Both electric vehicles and the increased production and use of renewable fuels like ethanol will be necessary to achieve a national goal of net-zero carbon emissions by 2050, Renewable Fuels Association President and CEO Geoff Cooper told the House Agriculture Committee today.
“While increased deployment of electric vehicles will indeed play a vital role in reducing GHG emissions from transportation, other complementary solutions will also be required to truly decarbonize the sector by mid-century,” Cooper said in his submitted testimony. “That’s where agriculture comes in. Through the increased production and use of low-carbon renewable fuels like ethanol, the U.S. agriculture sector offers an effective and immediate solution for further reducing carbon emissions from liquid fuels across all segments of the transportation sector.”
An increased role for low-carbon biofuels is especially important in the near term, given the relatively small number of electric vehicles and barriers to EV adoption, Cooper said. The U.S. Energy Information Administration forecasts that roughly 80 percent of new light-duty vehicles sold in the U.S. in 2050 will be powered by an internal combustion engine. “Even with increased electric vehicle sales expected in the years ahead, it would take decades to entirely turn over the fleet. As such, hundreds of billions of gallons of liquid fuel will continue to be used in ICE vehicles for many years to come. To achieve true carbon neutrality in the U.S. transportation system by mid-century, strategies focused on decarbonizing those liquid fuels will need to be undertaken.”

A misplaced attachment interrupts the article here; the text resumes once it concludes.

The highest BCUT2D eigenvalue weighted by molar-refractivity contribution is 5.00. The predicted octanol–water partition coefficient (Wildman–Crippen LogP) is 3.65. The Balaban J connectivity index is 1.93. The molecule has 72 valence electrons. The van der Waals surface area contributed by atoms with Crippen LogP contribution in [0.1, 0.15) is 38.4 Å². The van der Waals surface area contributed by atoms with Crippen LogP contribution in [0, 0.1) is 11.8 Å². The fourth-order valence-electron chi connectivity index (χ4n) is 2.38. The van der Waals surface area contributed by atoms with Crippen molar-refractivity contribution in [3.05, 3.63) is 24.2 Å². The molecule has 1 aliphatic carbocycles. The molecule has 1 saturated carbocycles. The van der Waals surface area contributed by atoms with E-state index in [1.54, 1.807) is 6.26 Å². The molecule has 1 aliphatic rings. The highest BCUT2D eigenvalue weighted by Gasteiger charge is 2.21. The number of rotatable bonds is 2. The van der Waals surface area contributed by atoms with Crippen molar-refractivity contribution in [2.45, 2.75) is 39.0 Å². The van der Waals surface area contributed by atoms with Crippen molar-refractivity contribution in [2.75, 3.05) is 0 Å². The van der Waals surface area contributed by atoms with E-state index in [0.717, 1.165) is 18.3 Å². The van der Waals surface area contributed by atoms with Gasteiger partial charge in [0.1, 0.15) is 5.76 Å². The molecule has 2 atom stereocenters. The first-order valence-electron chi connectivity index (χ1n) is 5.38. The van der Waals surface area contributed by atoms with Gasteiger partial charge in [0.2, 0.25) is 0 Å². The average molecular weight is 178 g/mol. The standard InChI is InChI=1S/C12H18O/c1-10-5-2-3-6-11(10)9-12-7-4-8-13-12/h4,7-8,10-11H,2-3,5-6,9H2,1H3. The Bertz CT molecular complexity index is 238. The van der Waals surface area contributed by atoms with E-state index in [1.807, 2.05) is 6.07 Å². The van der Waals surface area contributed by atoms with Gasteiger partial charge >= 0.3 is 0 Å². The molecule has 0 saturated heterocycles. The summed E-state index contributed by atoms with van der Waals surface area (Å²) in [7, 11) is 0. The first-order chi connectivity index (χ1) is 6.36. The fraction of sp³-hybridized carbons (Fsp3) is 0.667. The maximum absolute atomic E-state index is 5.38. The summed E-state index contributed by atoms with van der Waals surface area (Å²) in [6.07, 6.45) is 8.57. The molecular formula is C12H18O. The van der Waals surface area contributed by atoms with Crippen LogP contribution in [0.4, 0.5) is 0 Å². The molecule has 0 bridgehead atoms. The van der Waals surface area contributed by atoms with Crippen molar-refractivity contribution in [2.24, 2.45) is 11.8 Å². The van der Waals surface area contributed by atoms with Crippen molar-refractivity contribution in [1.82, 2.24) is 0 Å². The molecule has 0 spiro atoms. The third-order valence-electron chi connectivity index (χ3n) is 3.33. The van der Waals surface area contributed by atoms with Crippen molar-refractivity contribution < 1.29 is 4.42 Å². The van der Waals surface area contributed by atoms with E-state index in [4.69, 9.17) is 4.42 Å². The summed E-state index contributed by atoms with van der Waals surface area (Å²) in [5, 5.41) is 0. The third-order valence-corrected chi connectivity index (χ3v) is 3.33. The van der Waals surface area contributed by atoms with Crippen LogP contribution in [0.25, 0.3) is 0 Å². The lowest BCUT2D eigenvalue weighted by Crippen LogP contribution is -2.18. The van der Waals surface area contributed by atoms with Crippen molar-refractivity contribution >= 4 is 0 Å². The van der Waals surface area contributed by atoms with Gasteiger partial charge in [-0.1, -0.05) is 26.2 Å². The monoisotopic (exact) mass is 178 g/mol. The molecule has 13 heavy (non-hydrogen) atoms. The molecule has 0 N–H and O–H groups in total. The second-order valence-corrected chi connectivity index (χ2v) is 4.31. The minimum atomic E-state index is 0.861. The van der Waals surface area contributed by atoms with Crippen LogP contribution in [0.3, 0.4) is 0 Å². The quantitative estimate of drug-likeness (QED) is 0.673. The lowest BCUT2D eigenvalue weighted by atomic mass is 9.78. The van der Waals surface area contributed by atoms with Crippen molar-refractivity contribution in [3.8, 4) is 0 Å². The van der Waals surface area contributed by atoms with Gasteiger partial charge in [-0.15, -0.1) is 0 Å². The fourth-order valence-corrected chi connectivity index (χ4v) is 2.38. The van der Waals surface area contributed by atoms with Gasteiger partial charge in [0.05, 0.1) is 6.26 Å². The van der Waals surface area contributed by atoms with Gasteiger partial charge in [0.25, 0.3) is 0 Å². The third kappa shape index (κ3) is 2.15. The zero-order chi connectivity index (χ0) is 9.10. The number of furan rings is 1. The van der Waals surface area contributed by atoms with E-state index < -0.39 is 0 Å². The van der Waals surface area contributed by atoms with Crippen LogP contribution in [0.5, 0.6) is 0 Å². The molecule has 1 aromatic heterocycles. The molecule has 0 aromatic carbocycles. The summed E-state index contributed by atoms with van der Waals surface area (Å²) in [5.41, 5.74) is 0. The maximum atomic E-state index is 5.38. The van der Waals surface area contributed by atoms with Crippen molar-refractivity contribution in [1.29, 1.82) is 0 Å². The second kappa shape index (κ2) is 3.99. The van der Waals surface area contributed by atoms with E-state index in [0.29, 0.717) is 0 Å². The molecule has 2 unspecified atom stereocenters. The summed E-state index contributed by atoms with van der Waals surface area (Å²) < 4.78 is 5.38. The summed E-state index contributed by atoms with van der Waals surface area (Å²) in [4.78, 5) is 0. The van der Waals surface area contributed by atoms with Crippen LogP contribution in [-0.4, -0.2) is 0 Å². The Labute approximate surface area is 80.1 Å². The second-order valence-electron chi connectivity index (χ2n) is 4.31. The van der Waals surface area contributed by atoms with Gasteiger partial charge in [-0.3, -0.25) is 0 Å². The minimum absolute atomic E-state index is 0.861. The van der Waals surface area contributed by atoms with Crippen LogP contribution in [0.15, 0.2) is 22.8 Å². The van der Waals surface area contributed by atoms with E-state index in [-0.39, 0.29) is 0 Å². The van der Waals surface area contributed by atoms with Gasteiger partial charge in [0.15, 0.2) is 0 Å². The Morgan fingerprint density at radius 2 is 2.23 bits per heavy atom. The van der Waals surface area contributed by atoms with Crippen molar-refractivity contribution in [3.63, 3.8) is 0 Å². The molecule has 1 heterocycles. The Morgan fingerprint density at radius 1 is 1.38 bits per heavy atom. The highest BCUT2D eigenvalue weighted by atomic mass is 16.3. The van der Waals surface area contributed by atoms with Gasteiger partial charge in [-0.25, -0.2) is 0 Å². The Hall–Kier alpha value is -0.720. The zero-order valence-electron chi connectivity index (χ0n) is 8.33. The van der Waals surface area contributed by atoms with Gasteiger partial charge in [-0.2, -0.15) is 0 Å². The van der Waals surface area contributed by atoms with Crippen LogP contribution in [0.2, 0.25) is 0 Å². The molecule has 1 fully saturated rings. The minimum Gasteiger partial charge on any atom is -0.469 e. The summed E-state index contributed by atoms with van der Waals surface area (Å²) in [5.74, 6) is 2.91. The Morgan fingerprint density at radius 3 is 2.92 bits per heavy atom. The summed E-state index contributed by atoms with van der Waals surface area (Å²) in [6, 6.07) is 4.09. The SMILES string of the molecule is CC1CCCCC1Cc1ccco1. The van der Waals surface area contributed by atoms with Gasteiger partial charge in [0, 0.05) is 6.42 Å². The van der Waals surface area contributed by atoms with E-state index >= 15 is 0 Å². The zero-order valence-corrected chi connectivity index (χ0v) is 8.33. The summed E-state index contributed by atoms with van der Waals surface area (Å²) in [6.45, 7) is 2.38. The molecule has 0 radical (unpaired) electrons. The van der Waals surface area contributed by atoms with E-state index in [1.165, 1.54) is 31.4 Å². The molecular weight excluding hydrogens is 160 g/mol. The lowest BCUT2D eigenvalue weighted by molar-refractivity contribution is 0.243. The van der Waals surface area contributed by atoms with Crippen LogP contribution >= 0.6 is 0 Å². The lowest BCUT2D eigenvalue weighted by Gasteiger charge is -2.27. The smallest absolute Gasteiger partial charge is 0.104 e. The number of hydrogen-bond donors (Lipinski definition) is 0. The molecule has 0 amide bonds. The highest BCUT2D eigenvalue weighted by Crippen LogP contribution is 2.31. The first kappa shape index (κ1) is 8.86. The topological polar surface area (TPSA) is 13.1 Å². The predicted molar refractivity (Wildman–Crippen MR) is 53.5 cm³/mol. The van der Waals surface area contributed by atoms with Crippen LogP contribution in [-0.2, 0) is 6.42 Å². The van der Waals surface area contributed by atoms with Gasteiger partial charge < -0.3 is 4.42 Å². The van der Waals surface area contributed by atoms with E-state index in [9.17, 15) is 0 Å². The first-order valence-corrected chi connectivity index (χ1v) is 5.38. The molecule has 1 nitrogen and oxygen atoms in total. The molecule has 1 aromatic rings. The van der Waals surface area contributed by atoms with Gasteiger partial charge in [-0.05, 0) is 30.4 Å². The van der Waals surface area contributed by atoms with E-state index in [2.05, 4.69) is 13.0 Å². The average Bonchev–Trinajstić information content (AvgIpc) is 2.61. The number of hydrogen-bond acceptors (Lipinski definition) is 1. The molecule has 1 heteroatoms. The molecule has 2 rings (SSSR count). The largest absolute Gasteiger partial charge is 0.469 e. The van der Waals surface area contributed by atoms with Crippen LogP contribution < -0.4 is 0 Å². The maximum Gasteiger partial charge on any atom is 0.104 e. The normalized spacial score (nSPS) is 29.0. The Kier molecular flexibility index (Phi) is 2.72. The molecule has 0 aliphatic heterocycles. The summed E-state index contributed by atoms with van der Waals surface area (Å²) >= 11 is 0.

Today’s corn ethanol already reduces greenhouse gas emissions by roughly half, on average, compared to gasoline, Cooper told the lawmakers. According to the Department of Energy’s Argonne National Laboratory, typical corn ethanol provides a 44-52 percent GHG savings compared to gasoline. “With the rapid emergence of new technologies and more efficient practices, even greater GHG reductions are coming to the corn ethanol sector,” Cooper said, noting that RFA’s board of directors last summer adopted a commitment to reach net-zero carbon emissions, on average, by 2050 or sooner. Cooper said this requires, in addition to a level playing for lifecycle GHG analysis, “certain policy and regulatory actions … to fully leverage the potential of agriculture and biofuels to decarbonize transportation.” These include:
- The removal of EPA’s arcane fuel volatility barrier, which would facilitate the rapid expansion of E15 in the marketplace.
- Implementation of strong Renewable Fuel Standard volume requirements in 2023 and beyond to ensure low-carbon biofuels have access to a growing market.
- Incentives that encourage automakers to increase production and deployment of flex-fuel vehicles.
- Additional public and private investment in the infrastructure necessary to distribute higher ethanol blends like E15 and flex fuels like E85.
- Future decarbonization policies that take a technology-neutral, performance-based approach to focus on reducing carbon emissions and increasing fuel efficiency without dictating the use of specific fuels or vehicles.